Activity on the Sun is sparking lightning strikes here on Earth, a study suggests.
Scientists have found that when gusts of high-speed solar particles enter our atmosphere, the number of lightning bolts increases.
Because solar activity is closely monitored by satellites, it may now be possible to forecast when these hazardous storms will hit.
Lead researcher Dr Chris Scott, from the University of Reading, said: "Lightning represents a significant hazard.
"There's something like 24,000 people struck by lightning each year, so having any understanding or advanced warning of the severity of lightning storms has to be useful."
As the Sun rotates, the fiery ball of plasma hurls out charged particles that travel at between 400-800km a second (900,000 to 1.8 million miles per hour).
The arrival of these solar winds in the atmosphere can trigger displays of the Northern Lights, but this research shows how they could influence our weather too.
"The solar wind is not continuous, it has slow and fast streams. Because the Sun rotates, these streams can be sent out behind each other - so if you have a fast solar wind catching up with a slow solar wind, it causes a concentration to occur," said Dr Scott.
The scientists found that when the speed and intensity of the solar winds increased, so too did the rate of lightning strikes.
The team said the turbulent weather lasted for more than a month after the particles hit the Earth.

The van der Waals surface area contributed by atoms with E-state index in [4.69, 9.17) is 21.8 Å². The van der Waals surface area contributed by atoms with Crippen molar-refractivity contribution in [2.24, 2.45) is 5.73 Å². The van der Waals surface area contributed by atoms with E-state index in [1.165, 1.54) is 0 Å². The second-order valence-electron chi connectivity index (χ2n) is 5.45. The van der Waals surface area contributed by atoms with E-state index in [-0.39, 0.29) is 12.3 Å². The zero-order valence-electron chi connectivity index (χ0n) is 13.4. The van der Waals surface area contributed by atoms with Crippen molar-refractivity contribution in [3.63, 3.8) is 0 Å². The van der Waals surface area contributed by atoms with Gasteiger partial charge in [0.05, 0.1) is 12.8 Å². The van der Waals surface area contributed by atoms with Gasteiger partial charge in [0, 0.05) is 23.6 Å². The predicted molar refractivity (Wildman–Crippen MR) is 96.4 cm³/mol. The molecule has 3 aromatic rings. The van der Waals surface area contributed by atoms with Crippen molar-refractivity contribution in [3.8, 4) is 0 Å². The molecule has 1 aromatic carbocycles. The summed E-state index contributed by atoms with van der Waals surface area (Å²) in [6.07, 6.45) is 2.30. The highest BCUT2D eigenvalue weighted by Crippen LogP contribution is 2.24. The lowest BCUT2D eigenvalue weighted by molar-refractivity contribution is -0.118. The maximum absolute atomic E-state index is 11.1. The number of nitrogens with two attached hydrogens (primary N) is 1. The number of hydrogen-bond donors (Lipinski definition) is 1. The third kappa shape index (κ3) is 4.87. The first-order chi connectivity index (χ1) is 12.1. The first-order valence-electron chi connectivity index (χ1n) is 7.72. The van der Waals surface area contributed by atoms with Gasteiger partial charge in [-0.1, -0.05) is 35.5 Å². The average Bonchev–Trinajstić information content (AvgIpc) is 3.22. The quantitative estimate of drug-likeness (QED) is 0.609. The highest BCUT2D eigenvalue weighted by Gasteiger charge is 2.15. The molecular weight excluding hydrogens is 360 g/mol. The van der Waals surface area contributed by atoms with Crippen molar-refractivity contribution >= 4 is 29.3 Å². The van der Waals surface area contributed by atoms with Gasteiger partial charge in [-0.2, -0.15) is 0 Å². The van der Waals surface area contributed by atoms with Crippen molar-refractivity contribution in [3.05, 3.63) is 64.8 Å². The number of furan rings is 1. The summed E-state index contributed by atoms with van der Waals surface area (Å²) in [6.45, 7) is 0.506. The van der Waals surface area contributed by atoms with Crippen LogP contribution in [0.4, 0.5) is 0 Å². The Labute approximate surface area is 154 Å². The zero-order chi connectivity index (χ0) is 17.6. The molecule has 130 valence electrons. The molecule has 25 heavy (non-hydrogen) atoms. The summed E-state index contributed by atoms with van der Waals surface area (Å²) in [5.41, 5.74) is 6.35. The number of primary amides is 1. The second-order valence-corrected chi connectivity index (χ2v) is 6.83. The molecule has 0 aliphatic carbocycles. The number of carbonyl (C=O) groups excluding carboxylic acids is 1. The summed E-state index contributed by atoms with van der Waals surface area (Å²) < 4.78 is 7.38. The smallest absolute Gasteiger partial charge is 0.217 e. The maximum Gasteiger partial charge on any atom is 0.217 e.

Using data from northern Europe, the researchers found there was an average of 422 lightning strikes in the 40 days after the high-speed solar wind arrived, compared with 321 strikes in the 40 days prior.
The finding was surprising, said Dr Scott, because it had been thought that an increase in the solar wind would have the opposite effect.
He explained: "It's unexpected, because these streams of particles bring with them an enhanced magnetic field - and this shields Earth from the very high-energy cosmic rays from outside of the Solar System - these are generated when supernovae explode, and they accelerate particles up to the speed of light."
Previous research has shown that cosmic rays from space can boost the rate of lightning, and it had been thought that an increased shielding effect from the solar particles would cause a decrease in the number of strikes.
"Instead what we actually saw was a marked increase in lightning. It turns out these solar winds bring with them a slightly lower energy population of particle - and these are enhancing the lighting rate," Dr Scott said.
The team is not exactly sure of the mechanism, but said that the particles may be penetrating storm clouds, making it easier for them to discharge electrical energy as a bolts of lightning.
"What we need to do now is to track these energetic particles down through the atmosphere, to see if we can see where they end up," said Dr Scott.
"We know these particles aren't energetic enough to reach the ground, so they must be stopped somewhere in the lower atmosphere, and we need to know where this is."
However, while the questions of how still need to be answered, there is plenty of information about when the particles arrive, which could help with storm forecasting.
"These solar wind streams are very predictable. We know the Sun rotates every 27 days, so there is a very strong recurrence rate. If we see them at one time, we know 27 days later it will be back again," said Dr Scott.
While the data was collected in Europe, the researchers believe the effect is global.
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